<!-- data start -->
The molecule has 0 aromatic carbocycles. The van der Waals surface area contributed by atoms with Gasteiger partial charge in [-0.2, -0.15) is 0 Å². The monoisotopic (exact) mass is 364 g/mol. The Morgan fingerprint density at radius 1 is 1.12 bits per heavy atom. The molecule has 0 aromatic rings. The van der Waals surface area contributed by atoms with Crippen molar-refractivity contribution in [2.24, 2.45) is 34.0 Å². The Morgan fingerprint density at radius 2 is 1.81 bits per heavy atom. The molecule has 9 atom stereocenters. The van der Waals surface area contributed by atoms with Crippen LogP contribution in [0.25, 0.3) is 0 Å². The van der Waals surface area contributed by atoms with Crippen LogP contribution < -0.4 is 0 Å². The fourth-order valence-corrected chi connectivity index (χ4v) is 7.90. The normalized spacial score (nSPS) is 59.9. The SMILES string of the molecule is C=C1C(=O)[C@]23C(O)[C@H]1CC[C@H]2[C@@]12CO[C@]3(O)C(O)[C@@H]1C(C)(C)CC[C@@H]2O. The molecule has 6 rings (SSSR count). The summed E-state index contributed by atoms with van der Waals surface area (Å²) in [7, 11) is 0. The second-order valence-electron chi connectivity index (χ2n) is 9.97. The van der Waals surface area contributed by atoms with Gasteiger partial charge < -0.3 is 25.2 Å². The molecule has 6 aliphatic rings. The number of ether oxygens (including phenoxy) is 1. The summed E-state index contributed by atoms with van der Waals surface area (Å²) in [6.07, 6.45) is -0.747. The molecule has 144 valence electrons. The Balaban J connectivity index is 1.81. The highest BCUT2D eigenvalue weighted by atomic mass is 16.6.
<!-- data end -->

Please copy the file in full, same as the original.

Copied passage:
The molecule has 0 aromatic carbocycles. The van der Waals surface area contributed by atoms with Gasteiger partial charge in [-0.2, -0.15) is 0 Å². The monoisotopic (exact) mass is 364 g/mol. The Morgan fingerprint density at radius 1 is 1.12 bits per heavy atom. The molecule has 0 aromatic rings. The van der Waals surface area contributed by atoms with Crippen molar-refractivity contribution in [2.24, 2.45) is 34.0 Å². The Morgan fingerprint density at radius 2 is 1.81 bits per heavy atom. The molecule has 9 atom stereocenters. The van der Waals surface area contributed by atoms with Crippen LogP contribution in [0.25, 0.3) is 0 Å². The van der Waals surface area contributed by atoms with Crippen LogP contribution < -0.4 is 0 Å². The fourth-order valence-corrected chi connectivity index (χ4v) is 7.90. The normalized spacial score (nSPS) is 59.9. The SMILES string of the molecule is C=C1C(=O)[C@]23C(O)[C@H]1CC[C@H]2[C@@]12CO[C@]3(O)C(O)[C@@H]1C(C)(C)CC[C@@H]2O. The molecule has 6 rings (SSSR count). The summed E-state index contributed by atoms with van der Waals surface area (Å²) in [7, 11) is 0. The second-order valence-electron chi connectivity index (χ2n) is 9.97. The van der Waals surface area contributed by atoms with Gasteiger partial charge < -0.3 is 25.2 Å². The molecule has 6 aliphatic rings. The number of ether oxygens (including phenoxy) is 1. The summed E-state index contributed by atoms with van der Waals surface area (Å²) in [6.07, 6.45) is -0.747. The molecule has 144 valence electrons. The Balaban J connectivity index is 1.81. The highest BCUT2D eigenvalue weighted by atomic mass is 16.6.